In the New Dome Experience plan, as Loston called it, they'll go in and remove pretty much all the guts of the stadium, stripping the interior down to the bones of the structure, which are still strong. They'll also raise the floor to street level and establish a command post inside the building for security and for running events at Reliant Park.
The outside of the building will get stripped in a similar way. The ramp towers, installed in 1989 to be compatible with the Americans with Disabilities Act, will be taken off. The same goes for all the clutter and concrete that have grown up around the stadium over the years, which will be replaced with green space, restrooms and food places.
"What we want the Dome to become for major events at Reliant Park is the front door. We want everyone to come to go to the Super Bowl through the Astrodome," Mark Miller, general manager of Reliant Park, said.
The mood of the meeting was downright jolly by then as the audience got pretty sure they weren't having to attend the building's wake.
Board members called a vote on whether or not to recommend the plan and send it on for review at the next Harris County Commissioners Court meeting. When board chairman Edgar Colon called the vote, there was a chorus of ayes and one soft-spoken, unexpected dissenting vote. Even Colon wasn't sure who voted against the project, saying he'd have to consult the meeting minutes to figure that out.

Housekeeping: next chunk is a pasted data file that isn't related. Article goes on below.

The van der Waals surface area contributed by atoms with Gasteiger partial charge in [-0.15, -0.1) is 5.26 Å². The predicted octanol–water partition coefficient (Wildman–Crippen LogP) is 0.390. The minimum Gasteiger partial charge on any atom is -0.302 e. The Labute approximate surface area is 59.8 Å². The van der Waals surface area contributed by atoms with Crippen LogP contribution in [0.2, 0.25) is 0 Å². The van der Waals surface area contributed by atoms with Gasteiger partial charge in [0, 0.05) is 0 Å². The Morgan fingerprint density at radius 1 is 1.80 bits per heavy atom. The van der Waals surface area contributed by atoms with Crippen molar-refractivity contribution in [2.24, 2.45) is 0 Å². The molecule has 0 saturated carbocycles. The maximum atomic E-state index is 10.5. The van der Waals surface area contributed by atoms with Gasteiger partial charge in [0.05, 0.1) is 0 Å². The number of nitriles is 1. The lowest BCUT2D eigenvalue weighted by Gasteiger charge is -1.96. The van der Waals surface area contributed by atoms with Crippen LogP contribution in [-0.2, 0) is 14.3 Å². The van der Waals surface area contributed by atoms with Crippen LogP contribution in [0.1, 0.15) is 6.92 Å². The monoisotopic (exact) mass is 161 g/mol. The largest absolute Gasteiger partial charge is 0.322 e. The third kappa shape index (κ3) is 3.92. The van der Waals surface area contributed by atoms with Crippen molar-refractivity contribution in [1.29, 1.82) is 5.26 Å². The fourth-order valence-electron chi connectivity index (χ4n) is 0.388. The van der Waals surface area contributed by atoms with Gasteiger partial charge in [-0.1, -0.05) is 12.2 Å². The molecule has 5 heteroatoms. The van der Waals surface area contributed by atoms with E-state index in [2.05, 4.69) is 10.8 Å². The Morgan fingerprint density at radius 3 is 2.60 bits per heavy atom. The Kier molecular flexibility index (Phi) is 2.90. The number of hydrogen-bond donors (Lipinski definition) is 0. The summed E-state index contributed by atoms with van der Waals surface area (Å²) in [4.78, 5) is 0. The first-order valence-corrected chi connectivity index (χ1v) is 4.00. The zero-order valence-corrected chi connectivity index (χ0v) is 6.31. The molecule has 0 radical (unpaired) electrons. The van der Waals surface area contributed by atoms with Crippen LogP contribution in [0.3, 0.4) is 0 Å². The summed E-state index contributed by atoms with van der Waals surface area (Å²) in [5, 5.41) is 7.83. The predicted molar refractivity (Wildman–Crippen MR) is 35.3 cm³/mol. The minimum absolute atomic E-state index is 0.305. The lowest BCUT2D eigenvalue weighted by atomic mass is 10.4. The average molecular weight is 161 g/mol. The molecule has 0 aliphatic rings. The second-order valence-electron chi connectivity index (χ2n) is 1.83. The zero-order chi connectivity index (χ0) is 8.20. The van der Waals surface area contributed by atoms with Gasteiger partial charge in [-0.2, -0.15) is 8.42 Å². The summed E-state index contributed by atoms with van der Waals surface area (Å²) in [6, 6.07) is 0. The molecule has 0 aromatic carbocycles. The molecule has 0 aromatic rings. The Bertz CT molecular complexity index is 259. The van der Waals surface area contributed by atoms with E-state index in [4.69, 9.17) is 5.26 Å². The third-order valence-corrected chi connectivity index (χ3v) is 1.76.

County Judge Ed Emmett was on hand for the announcement, and he spoke of the plan to renovate and revitalize the Dome in terms that can only be described as glowing, saying going this route wasn't just about preserving a historic landmark; it was also a choice that would benefit the people of Harris County. He also acknowledged that, of course, as with any public project, this one will have to be paid for at least in part by the public.
The announcement finished up with a lot of smiling and handshaking before everyone began trickling out of the grotto-like cool of Reliant Stadium to make the trek through the heat to their cars.
Antonia Spiller stood outside in her neon-green shirt in front of the west entrance of the Astrodome, directing traffic out of the complex. She swiped a hand across her forehead, wiping away beads of sweat.
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"They aren't going to tear it down? Well, that's a blessing," she said, smiling and turning around to look at the Astrodome, which looked tired and old, a far cry from the gleaming newborn creation it was when it opened on April 9, 1965, and the Astros played the Yankees and Mickey Mantle got the first hit and the first home run in the building's history.
"That's really nice it won't be torn down," she said.
Yes, the Astrodome looked tired, but weirdly triumphant. The way Houston's best-known landmark might look when it knows in its bones that it won't be torn down or become a place to park SUVs.
Now it's all about what the Harris County Commissioners Court thinks.